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TOW BATTLE DRILLS PREPARE 3/6

A Marine with 3rd Battalion, 6th Marine Regiment helps the gunner fire a Tube-launched, Optically tracked, Wire-guided (TOW) missile during a battle drill at Marine Corps Base Camp Lejeune, North Carolina, Aug. 23, 2016. The more experienced Marines got up and helped guide the new Marines who were shooting the weapon system for the first time.
 
AUG. 26, 2016
TOW BATTLE DRILLS PREPARE 3/6
By Lance Cpl. Jonathan Sosner, II Marine Expeditionary Force
 
MARINE CORPS BASE CAMP LEJEUNE, N.C. --
Marines with 3rd Battalion, 6th Marine Regiment, along with Marines from 2nd Light Armored Reconnaissance Battalion, 2nd Marine Division conducted Tube-launched, Optically tracked, Wire-guided (TOW) battle drills with anti-armor missile systems and heavy machine guns in order to maintain unit readiness at Marine Corps Base Camp Lejeune, North Carolina, Aug. 23, 2016.
 
“The .50-caliber machine gun and the MK-19 Grenade launcher occupied the berm and suppressed the target,” said Lance Cpl. Austin Williams, a section leader with the unit. “After the TOW gunner took the shot and once the enemy is destroyed we egressed.”
 
The opportunity for infantry units to actually fire TOW missiles does not come by often. In order to remain cost effective, they must train through every step except actually firing the missile.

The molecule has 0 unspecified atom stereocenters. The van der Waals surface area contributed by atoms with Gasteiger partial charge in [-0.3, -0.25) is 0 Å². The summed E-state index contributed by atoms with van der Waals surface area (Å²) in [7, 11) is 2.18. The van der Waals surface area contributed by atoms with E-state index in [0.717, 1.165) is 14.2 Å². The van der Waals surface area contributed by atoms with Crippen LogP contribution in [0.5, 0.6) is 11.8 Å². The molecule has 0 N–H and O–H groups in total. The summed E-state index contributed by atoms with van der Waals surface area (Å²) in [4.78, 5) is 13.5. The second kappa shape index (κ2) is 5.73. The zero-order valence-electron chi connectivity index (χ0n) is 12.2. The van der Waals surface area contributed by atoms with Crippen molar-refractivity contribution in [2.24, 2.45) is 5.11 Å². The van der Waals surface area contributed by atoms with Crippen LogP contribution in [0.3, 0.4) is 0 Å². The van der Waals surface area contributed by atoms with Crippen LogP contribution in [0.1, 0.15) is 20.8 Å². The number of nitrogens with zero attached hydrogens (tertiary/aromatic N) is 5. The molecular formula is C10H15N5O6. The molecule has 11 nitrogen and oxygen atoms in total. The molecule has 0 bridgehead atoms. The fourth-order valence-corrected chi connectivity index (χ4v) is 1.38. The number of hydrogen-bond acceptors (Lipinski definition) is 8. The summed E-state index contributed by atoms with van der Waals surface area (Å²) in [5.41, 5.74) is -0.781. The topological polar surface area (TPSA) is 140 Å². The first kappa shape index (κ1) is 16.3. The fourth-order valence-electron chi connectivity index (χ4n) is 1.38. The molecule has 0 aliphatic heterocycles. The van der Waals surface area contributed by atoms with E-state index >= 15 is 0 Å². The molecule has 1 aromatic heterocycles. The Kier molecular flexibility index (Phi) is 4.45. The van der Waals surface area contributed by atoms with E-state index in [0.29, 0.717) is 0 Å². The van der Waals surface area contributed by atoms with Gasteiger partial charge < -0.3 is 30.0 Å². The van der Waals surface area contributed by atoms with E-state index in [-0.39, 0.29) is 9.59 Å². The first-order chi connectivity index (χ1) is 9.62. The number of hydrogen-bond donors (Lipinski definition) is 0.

“Firing the missile, as opposed to just dry runs is critical for training,” Williams said. “Actually experiencing how the weapon reacts once fired is something that you can’t really get anywhere else.”
 
Aside from the technical aspects of firing the weapon systems, the Marines learned the importance of various skills.
 
“Communication is key between the gun trucks and Saber trucks,” said Lance Cpl. Zachary Sidel, an antitank missileman with the unit. “You constantly need to be communicating with the Marines in your vehicle, as well as coordinating with the other vehicles out there.”
 
While some of the Marines on the range fired the Sabre Missile System for the first time, many of the more experienced Marines got to hone in their skills.
 
“I learned how to run my section more efficiently and that you really need to take charge and communicate effectively with everyone,” said Williams. “Overall, I think we did very well.”
 
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